The researchers used the information to develop a model to predict who is most at risk of long Covid based on their age, sex, and count of early symptoms. Statistical tests showed that this simple prediction was able to detect more than two thirds (69%) of people who went on to get Long-Covid (sensitivity), and 73% effective at avoiding false alarms (specificity). 

The team then tested this model against an independent dataset of 2,472 people who reported a positive coronavirus antibody test result with a range of symptoms and found that it gave similar predictions of risk.

9:02 a.m. ET, October 21, 2020

US officials explain how the pandemic personally affected them

From CNN Jacqueline Howard

US Surgeon General Dr. Jerome Adams revealed in an interview that some of his family members and friends have been ill with Covid-19 – and that his wife had a delayed cancer diagnosis due to the pandemic. 

"I think about family members and friends of mine personally who have had the virus. And fortunately for me, none of them have succumbed. But I think that reflects a very real difference in outcomes if they have gotten it in March or April versus getting it now – with remdesivir, with steroids," Adams told NewsNation's Marni Hughes in an interview posted online on Wednesday, referring to Covid-19 treatment approaches.

"I think about my wife, who had a cancer diagnosis delayed, and who’s undergoing cancer treatment right now. I hope she does well, but again, there are real negative, negative outcomes for people who are living through this pandemic, apart from the actual virus itself," Adams said.

Meanwhile, US Health and Human Services Secretary Alex Azar said his father died during the coronavirus pandemic — and he wasn't able to say goodbye.

"We appreciate how much people have given and the sacrifices they have made over the last nine, ten months. My father died. I wasn’t able to be with him in the months before he died. I have not been able to mourn his loss in any type of communal setting to celebrate his life or anything – so I know the pain and the sense that everybody has that they have given so much through this unprecedented pandemic," Azar said during the same interview with NewsNation's Marni Hughes.  

According to NewsNation, the interview – which also included White House Coronavirus task force member Dr. Deborah Birx – is the first time these top health three health leaders fighting the coronavirus pandemic have sat down for an interview together.


9:20 a.m. ET, October 21, 2020

Azar on White House's mixed Covid-19 messages: "I am the President's Health secretary. I speak for him"

From CNN Health's Jacqueline Howard

Health and Human Services Secretary Alex Azar speaks during a press conference at the White House on August 23 in Washington, DC
Health and Human Services Secretary Alex Azar speaks during a press conference at the White House on August 23 in Washington, DC Saul Loeb/AFP/Getty Images

US Health and Human Services Secretary Alex Azar responded to questions about mixed messaging coming from the White House about the coronavirus pandemic in an interview with NewsNation's Marni Hughes posted online on Wednesday.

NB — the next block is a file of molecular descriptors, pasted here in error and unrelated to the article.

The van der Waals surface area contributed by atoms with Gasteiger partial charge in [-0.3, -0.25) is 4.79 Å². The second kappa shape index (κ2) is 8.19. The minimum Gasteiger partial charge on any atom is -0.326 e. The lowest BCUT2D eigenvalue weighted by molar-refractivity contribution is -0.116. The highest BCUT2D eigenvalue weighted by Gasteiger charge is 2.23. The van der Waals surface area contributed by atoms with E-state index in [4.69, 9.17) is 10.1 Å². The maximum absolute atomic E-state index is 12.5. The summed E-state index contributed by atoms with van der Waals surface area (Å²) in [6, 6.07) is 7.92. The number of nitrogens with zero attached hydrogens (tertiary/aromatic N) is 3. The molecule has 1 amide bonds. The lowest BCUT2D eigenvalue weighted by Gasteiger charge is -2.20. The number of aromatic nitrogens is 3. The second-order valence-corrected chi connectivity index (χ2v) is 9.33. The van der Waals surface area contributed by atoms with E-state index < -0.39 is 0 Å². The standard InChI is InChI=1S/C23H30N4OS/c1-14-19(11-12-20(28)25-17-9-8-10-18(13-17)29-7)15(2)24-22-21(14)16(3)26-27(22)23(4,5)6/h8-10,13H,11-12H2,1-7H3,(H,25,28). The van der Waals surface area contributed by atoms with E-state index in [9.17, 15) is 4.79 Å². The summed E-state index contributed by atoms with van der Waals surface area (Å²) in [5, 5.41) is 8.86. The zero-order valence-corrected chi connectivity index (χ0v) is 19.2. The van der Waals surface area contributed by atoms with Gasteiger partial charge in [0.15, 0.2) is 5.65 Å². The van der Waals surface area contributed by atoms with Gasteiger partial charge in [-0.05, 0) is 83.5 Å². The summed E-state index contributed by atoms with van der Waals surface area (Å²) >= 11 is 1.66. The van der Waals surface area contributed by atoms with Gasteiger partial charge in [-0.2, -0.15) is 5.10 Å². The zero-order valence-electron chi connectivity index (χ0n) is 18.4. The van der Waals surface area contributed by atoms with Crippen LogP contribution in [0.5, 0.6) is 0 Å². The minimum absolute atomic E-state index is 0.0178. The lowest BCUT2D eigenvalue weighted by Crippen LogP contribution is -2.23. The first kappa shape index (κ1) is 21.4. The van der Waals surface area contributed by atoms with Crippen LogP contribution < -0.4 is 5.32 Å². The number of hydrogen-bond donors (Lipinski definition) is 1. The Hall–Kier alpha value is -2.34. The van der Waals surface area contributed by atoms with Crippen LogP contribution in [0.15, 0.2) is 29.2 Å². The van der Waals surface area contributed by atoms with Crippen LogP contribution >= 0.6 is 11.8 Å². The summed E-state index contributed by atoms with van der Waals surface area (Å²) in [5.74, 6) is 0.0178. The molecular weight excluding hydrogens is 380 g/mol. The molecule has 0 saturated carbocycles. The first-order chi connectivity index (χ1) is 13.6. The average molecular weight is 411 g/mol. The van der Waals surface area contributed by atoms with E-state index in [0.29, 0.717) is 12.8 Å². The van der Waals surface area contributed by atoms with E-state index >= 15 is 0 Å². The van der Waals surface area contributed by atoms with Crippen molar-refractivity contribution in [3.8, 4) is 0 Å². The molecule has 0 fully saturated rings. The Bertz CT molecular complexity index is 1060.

Azar was asked whether there was anything to "add clarity and accuracy" on.

"Marni, I will just be very clear," Azar responded. "I am the President's Health secretary. I speak for him and I'm telling you our strategy is reduce cases, reduce hospitalizations, reduce mortality, wash your hands, watch your distance, wear your face covering when you can't watch your distance, and stay out of settings when you can't do those things."

“That is the message of this administration and the strategy of this administration for dealing with the coronavirus and that is from the President through me,” Azar added.

According to NewsNation, the interview – which also included US Surgeon General Dr. Jerome Adams and White House coronavirus task force member Dr. Deborah Birx – is the first time these top health three health leaders fighting the coronavirus pandemic have sat down for an interview together.


8:42 a.m. ET, October 21, 2020

Covid-19 cases are rising in Europe. Here are the restrictions some countries are imposing in response.

From CNN's Lindsay Isaac

European countries and regions are imposing stricter lockdown restrictions as cases of Covid-19 rise to record levels in many countries.

Here's a look at some recent measures in countries across Europe:

  • The Czech Republic has banned free movement across the country from 6 a.m. local time on Thursday until Nov. 3 due to a dramatic surge in Covid-19 cases. The measures come as the Czech Deputy Prime Minister and Minister of Interior Jan Hamacek test positive for the virus.
  • South Yorkshire is the latest North England region to be placed under “Very High Alert” and will move into the toughest level of restrictions. Starting on Saturday, people in Sheffield, Doncaster, Rotherham and Barnsley will not be able to meet family and friends from different households unless part of a “support bubble.” Restaurants and gyms can remain open, but bars and pubs will need to close unless they serve substantial meals. Soft play centers, casinos and adult gaming centers will also close. 
  • Scotland will introduce a new coronavirus five-tier system starting on Nov. 2 and existing restrictions have been extended for a third week. Pubs and restaurants across central Scotland are to remain closed, First Minister Nicola Sturgeon said Wednesday.